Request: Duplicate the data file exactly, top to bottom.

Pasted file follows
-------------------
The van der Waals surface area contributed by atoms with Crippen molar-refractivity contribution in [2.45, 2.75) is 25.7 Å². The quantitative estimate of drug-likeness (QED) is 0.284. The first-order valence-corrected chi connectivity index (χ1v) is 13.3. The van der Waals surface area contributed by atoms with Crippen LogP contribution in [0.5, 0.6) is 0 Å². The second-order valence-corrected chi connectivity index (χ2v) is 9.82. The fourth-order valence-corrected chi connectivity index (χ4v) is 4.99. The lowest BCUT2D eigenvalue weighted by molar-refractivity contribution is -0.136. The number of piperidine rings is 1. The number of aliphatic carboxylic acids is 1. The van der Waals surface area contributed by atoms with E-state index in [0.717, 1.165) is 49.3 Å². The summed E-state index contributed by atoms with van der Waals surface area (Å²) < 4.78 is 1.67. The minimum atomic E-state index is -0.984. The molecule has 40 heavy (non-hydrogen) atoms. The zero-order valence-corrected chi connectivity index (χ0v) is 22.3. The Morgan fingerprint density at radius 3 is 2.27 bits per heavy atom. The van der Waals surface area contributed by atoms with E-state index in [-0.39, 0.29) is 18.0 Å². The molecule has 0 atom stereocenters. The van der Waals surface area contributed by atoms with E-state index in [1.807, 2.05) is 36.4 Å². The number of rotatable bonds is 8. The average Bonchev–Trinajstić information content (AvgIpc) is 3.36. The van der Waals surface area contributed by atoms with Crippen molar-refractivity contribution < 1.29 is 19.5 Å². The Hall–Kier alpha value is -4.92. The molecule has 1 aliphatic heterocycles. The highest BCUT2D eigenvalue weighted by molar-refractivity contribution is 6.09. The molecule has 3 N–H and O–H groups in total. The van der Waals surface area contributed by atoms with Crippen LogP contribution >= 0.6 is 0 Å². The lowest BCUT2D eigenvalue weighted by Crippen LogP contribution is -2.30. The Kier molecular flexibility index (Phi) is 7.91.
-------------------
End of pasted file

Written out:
The van der Waals surface area contributed by atoms with Crippen molar-refractivity contribution in [2.45, 2.75) is 25.7 Å². The quantitative estimate of drug-likeness (QED) is 0.284. The first-order valence-corrected chi connectivity index (χ1v) is 13.3. The van der Waals surface area contributed by atoms with Crippen LogP contribution in [0.5, 0.6) is 0 Å². The second-order valence-corrected chi connectivity index (χ2v) is 9.82. The fourth-order valence-corrected chi connectivity index (χ4v) is 4.99. The lowest BCUT2D eigenvalue weighted by molar-refractivity contribution is -0.136. The number of piperidine rings is 1. The number of aliphatic carboxylic acids is 1. The van der Waals surface area contributed by atoms with E-state index in [0.717, 1.165) is 49.3 Å². The summed E-state index contributed by atoms with van der Waals surface area (Å²) < 4.78 is 1.67. The minimum atomic E-state index is -0.984. The molecule has 40 heavy (non-hydrogen) atoms. The zero-order valence-corrected chi connectivity index (χ0v) is 22.3. The Morgan fingerprint density at radius 3 is 2.27 bits per heavy atom. The van der Waals surface area contributed by atoms with E-state index in [-0.39, 0.29) is 18.0 Å². The molecule has 0 atom stereocenters. The van der Waals surface area contributed by atoms with E-state index in [1.807, 2.05) is 36.4 Å². The number of rotatable bonds is 8. The average Bonchev–Trinajstić information content (AvgIpc) is 3.36. The van der Waals surface area contributed by atoms with Crippen molar-refractivity contribution < 1.29 is 19.5 Å². The Hall–Kier alpha value is -4.92. The molecule has 1 aliphatic heterocycles. The highest BCUT2D eigenvalue weighted by molar-refractivity contribution is 6.09. The molecule has 3 N–H and O–H groups in total. The van der Waals surface area contributed by atoms with Crippen LogP contribution >= 0.6 is 0 Å². The lowest BCUT2D eigenvalue weighted by Crippen LogP contribution is -2.30. The Kier molecular flexibility index (Phi) is 7.91.